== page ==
Podcast: The permanent way

Should have just taken this in retrospect. Image: Getty.

This week, we're not mucking about: we're going full-transport nerd.

First up I tell Stephanie about my abortive adventures inter-railing in the long hot summer of 1999, an almost entirely appalling experience about which I briefly considered writing a very short memoir under the title Belgian Boy Scouts and Psychosomatic Diarrhoea.

The inspiration for this was the news that a German MEP has proposed free interrailing passes for every EU citizen on their 18th birthday. (Jack May wrote that up for us here.) So we share our experiences of scary nuns and Soviet buses on Europe's transport network, and discuss whether better transport links really could create a European identity. (The travel time maps I refer to at one point can be found here.)

Next up, the Guardian technology writer and New Statesman escapee Alex Hern pops by to talk us through the hyperloop: why it is a real thing, why it will nonetheless almost never happen, and why it typifies everything wrong with the entire Silicon Valley culture.

And to wrap up, Stephanie and I talk about trolleybuses, suspended monorails, outdoor escalators and whatever other weird transport systems come to mind. (If you enjoy that you may enjoy this piece about how city transport networks cope with whopping great hills.)

We also, briefly, get sucked into existential terror by the arrival of president Trump.

The episode itself is below. You can subscribe to the podcast on AcastiTunes, or RSS. Enjoy.

Skylines is supported by 100 Resilient Cities. Pioneered by the Rockefeller Foundation, 100RC is dedicated to helping cities around the world become more resilient to the physical, social and economic challenges that are a growing part of the 21st century.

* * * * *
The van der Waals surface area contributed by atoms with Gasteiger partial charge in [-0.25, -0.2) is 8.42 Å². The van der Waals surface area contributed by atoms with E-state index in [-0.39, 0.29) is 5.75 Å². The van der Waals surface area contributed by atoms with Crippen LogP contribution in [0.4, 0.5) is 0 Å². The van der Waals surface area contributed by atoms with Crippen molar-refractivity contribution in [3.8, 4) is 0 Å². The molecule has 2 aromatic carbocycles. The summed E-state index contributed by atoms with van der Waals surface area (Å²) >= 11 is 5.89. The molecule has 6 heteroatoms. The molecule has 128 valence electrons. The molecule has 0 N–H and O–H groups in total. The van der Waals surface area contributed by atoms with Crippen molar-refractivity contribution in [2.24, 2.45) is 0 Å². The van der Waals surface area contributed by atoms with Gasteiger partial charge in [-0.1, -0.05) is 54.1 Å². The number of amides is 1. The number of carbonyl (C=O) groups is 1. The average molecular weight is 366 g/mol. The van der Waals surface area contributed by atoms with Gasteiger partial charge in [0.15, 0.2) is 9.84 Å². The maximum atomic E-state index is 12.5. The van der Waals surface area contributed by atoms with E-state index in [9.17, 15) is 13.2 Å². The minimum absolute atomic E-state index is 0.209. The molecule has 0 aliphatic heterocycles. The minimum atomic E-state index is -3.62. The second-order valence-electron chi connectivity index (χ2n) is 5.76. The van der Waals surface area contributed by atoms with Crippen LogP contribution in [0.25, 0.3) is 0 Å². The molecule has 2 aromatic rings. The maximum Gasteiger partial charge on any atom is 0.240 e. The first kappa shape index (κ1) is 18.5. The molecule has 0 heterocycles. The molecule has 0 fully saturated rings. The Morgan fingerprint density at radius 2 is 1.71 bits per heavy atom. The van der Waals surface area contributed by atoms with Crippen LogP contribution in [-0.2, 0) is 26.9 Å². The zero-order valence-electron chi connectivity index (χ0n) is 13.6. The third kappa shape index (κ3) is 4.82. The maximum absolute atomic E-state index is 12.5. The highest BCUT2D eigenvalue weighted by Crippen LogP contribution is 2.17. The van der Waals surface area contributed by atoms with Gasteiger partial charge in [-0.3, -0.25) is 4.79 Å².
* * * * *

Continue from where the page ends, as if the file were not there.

You can find out more at its website.


 

 
 
 
 

Podcast: Uber & out

Uber no more. Image: Getty.

Oh, capitalism. You had a good run. But then Transport for London decided to ask Uber to take some responsibility for the safety of its passengers, and thus did what 75 years of Soviet Communism failed to do and overthrew the entire economic system of the Western world. Thanks, Sadiq, thanks a lot.

In the unlikely event you've missed the news, the story so far: TfL has ruled that Uber is not a fit and proper company to operate cabs, and revoked its licence. Uber has three weeks to appeal before its cabs need to get off the road.

To commemorate this sad day, I've dragged Stephen Bush back into the podcasting basement, so we can don black arm bands and debate what all this means – for London, for Uber, for the future (if it has one) of capitalism.

May god have mercy on our souls.

Jonn Elledge is the editor of CityMetric. He is on Twitter as @jonnelledge and also has a Facebook page now for some reason. 

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